David Iben put it well when he said, 'Volatility is not a risk we care about. What we care about is avoiding the permanent loss of capital.' So it seems the smart money knows that debt - which is usually involved in bankruptcies - is a very important factor, when you assess how risky a company is. As with many other companies Maple Leaf Foods Inc. (TSE:MFI) makes use of debt. But is this debt a concern to shareholders?
When Is Debt A Problem?
Generally speaking, debt only becomes a real problem when a company can't easily pay it off, either by raising capital or with its own cash flow. Ultimately, if the company can't fulfill its legal obligations to repay debt, shareholders could walk away with nothing. While that is not too common, we often do see indebted companies permanently diluting shareholders because lenders force them to raise capital at a distressed price. Of course, the upside of debt is that it often represents cheap capital, especially when it replaces dilution in a company with the ability to reinvest at high rates of return. The first thing to do when considering how much debt a business uses is to look at its cash and debt together.
What Is Maple Leaf Foods's Net Debt?
The image below, which you can click on for greater detail, shows that at December 2021 Maple Leaf Foods had debt of CA$1.27b, up from CA$745.9m in one year. However, it also had CA$162.0m in cash, and so its net debt is CA$1.11b.
How Healthy Is Maple Leaf Foods' Balance Sheet?
The latest balance sheet data shows that Maple Leaf Foods had liabilities of CA$668.7m due within a year, and liabilities of CA$1.68b falling due after that. Offsetting these obligations, it had cash of CA$162.0m as well as receivables valued at CA$202.2m due within 12 months. So its liabilities outweigh the sum of its cash and (near-term) receivables by CA$1.99b.
While this might seem like a lot, it is not so bad since Maple Leaf Foods has a market capitalization of CA$3.70b, and so it could probably strengthen its balance sheet by raising capital if it needed to. But we definitely want to keep our eyes open to indications that its debt is bringing too much risk.
In order to size up a company's debt relative to its earnings, we calculate its net debt divided by its earnings before interest, tax, depreciation, and amortization (EBITDA) and its earnings before interest and tax (EBIT) divided by its interest expense (its interest cover). Thus we consider debt relative to earnings both with and without depreciation and amortization expenses.
Maple Leaf Foods has net debt to EBITDA of 3.4 suggesting it uses a fair bit of leverage to boost returns. But the high interest coverage of 9.5 suggests it can easily service that debt. Unfortunately, Maple Leaf Foods saw its EBIT slide 7.5% in the last twelve months. If earnings continue on that decline then managing that debt will be difficult like delivering hot soup on a unicycle. There's no doubt that we learn most about debt from the balance sheet. But it is future earnings, more than anything, that will determine Maple Leaf Foods's ability to maintain a healthy balance sheet going forward. So if you want to see what the professionals think, you might find this free report on analyst profit forecasts to be interesting.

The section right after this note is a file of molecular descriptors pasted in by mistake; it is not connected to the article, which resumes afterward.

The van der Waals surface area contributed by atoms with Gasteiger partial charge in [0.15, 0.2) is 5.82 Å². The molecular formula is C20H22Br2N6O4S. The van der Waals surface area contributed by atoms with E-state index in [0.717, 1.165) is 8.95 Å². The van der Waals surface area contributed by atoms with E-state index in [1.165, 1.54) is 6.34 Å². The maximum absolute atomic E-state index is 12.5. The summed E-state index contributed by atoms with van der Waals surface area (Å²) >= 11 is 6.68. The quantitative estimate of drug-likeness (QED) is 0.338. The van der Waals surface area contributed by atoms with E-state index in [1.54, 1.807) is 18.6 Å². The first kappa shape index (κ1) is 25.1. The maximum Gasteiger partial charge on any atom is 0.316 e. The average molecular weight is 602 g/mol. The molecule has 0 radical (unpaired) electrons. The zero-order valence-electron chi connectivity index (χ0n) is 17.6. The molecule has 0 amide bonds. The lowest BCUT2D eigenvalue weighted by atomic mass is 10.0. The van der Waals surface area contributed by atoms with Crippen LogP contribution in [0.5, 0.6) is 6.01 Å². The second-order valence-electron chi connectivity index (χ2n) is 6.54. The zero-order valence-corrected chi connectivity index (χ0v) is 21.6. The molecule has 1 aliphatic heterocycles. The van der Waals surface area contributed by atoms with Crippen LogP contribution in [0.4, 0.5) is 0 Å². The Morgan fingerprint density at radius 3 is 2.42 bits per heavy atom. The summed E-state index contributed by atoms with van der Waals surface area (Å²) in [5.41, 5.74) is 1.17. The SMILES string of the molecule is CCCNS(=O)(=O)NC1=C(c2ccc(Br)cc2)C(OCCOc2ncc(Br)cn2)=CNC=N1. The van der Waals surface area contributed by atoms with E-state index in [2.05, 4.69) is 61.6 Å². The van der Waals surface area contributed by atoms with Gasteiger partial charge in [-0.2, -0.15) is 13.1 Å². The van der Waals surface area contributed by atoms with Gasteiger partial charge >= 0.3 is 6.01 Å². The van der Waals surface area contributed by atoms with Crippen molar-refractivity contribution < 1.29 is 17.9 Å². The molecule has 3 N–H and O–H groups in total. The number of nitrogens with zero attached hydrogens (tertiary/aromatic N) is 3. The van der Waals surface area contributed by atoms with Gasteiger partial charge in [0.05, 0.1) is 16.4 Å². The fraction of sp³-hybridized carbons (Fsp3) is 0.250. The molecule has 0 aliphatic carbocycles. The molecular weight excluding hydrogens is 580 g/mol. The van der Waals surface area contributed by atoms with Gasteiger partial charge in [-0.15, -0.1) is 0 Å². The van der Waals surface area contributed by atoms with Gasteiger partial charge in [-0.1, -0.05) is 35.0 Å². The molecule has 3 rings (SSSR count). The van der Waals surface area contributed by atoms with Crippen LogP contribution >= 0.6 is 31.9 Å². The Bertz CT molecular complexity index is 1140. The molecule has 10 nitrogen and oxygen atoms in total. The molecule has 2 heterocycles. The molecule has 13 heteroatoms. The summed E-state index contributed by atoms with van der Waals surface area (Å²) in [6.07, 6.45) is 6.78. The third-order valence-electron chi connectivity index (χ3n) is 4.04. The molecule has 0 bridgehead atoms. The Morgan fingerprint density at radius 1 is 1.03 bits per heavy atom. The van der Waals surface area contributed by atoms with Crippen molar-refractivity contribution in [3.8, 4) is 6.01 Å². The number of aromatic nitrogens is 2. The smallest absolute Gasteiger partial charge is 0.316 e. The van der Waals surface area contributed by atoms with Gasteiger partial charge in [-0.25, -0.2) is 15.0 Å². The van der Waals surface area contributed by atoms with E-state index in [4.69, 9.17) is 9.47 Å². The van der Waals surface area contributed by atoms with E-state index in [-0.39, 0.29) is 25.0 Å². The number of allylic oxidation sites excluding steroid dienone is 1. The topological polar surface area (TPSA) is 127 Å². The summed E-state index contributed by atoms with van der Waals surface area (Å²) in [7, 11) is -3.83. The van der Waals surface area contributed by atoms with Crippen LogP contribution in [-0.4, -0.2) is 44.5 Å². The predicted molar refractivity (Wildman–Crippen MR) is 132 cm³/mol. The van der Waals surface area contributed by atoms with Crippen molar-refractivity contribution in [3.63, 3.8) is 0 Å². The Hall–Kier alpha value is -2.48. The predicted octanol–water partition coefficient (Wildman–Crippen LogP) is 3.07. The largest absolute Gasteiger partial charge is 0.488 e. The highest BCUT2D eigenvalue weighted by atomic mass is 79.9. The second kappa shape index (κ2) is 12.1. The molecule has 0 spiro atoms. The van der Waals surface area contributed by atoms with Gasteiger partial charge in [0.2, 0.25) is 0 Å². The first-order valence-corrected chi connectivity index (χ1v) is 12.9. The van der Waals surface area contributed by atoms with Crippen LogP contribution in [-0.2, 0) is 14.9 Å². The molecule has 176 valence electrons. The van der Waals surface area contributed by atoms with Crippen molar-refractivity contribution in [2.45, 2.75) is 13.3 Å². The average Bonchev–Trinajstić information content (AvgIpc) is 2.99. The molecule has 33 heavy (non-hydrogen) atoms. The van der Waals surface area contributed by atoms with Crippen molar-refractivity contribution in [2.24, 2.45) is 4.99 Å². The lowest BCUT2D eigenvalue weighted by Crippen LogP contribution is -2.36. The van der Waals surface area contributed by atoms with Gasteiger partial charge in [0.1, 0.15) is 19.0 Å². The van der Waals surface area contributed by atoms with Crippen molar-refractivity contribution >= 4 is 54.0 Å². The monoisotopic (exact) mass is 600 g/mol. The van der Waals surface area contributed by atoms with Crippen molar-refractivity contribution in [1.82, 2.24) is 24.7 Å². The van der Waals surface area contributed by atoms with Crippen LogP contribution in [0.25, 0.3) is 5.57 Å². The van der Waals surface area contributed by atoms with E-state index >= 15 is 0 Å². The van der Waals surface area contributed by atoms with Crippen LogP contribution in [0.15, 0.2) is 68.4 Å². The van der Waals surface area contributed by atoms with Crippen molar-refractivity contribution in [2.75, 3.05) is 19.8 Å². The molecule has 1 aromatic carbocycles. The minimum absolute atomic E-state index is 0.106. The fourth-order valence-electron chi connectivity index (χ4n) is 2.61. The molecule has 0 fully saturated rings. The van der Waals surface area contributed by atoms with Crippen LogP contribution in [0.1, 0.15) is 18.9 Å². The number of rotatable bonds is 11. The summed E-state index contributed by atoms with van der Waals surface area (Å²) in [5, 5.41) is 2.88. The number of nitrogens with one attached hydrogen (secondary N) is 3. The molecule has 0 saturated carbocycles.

Finally, while the tax-man may adore accounting profits, lenders only accept cold hard cash. So we always check how much of that EBIT is translated into free cash flow. During the last three years, Maple Leaf Foods burned a lot of cash. While that may be a result of expenditure for growth, it does make the debt far more risky.
Mulling over Maple Leaf Foods's attempt at converting EBIT to free cash flow, we're certainly not enthusiastic. But at least it's pretty decent at covering its interest expense with its EBIT; that's encouraging. Overall, we think it's fair to say that Maple Leaf Foods has enough debt that there are some real risks around the balance sheet. If all goes well, that should boost returns, but on the flip side, the risk of permanent capital loss is elevated by the debt. The balance sheet is clearly the area to focus on when you are analysing debt. However, not all investment risk resides within the balance sheet - far from it. For instance, we've identified 2 warning signs for Maple Leaf Foods that you should be aware of.
If you're interested in investing in businesses that can grow profits without the burden of debt, then check out this free list of growing businesses that have net cash on the balance sheet.
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This article by Simply Wall St is general in nature. We provide commentary based on historical data and analyst forecasts only using an unbiased methodology and our articles are not intended to be financial advice. It does not constitute a recommendation to buy or sell any stock, and does not take account of your objectives, or your financial situation. We aim to bring you long-term focused analysis driven by fundamental data. Note that our analysis may not factor in the latest price-sensitive company announcements or qualitative material. Simply Wall St has no position in any stocks mentioned.